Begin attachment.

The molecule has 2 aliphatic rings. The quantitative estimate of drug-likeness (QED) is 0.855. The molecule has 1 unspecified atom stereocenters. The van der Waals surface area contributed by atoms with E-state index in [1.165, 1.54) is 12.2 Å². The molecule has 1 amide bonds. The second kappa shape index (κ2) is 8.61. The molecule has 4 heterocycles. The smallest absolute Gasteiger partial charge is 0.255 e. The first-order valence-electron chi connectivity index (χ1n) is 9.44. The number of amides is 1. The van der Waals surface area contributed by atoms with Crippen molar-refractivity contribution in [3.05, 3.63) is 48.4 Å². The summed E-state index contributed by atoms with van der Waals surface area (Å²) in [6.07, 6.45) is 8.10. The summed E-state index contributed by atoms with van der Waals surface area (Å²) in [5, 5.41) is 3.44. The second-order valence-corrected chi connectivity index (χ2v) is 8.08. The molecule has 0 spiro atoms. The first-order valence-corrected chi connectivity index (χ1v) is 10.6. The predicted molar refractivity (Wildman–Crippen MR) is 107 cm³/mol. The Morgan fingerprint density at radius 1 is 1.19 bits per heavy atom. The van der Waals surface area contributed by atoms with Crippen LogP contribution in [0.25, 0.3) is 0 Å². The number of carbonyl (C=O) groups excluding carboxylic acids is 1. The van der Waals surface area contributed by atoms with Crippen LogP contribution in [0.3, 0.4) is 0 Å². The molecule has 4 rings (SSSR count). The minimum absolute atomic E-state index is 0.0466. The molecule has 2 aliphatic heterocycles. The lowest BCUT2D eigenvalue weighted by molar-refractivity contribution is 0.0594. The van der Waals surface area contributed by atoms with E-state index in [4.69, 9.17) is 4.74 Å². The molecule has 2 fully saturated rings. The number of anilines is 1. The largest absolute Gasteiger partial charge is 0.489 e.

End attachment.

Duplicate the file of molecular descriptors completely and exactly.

The molecule has 2 aliphatic rings. The quantitative estimate of drug-likeness (QED) is 0.855. The molecule has 1 unspecified atom stereocenters. The van der Waals surface area contributed by atoms with E-state index in [1.165, 1.54) is 12.2 Å². The molecule has 1 amide bonds. The second kappa shape index (κ2) is 8.61. The molecule has 4 heterocycles. The smallest absolute Gasteiger partial charge is 0.255 e. The first-order valence-electron chi connectivity index (χ1n) is 9.44. The number of amides is 1. The van der Waals surface area contributed by atoms with Crippen molar-refractivity contribution in [3.05, 3.63) is 48.4 Å². The summed E-state index contributed by atoms with van der Waals surface area (Å²) in [6.07, 6.45) is 8.10. The summed E-state index contributed by atoms with van der Waals surface area (Å²) in [5, 5.41) is 3.44. The second-order valence-corrected chi connectivity index (χ2v) is 8.08. The molecule has 0 spiro atoms. The first-order valence-corrected chi connectivity index (χ1v) is 10.6. The predicted molar refractivity (Wildman–Crippen MR) is 107 cm³/mol. The Morgan fingerprint density at radius 1 is 1.19 bits per heavy atom. The van der Waals surface area contributed by atoms with Crippen LogP contribution in [0.25, 0.3) is 0 Å². The number of carbonyl (C=O) groups excluding carboxylic acids is 1. The van der Waals surface area contributed by atoms with Crippen LogP contribution in [0.3, 0.4) is 0 Å². The molecule has 4 rings (SSSR count). The minimum absolute atomic E-state index is 0.0466. The molecule has 2 aliphatic heterocycles. The lowest BCUT2D eigenvalue weighted by molar-refractivity contribution is 0.0594. The van der Waals surface area contributed by atoms with E-state index in [4.69, 9.17) is 4.74 Å². The molecule has 2 fully saturated rings. The number of anilines is 1. The largest absolute Gasteiger partial charge is 0.489 e.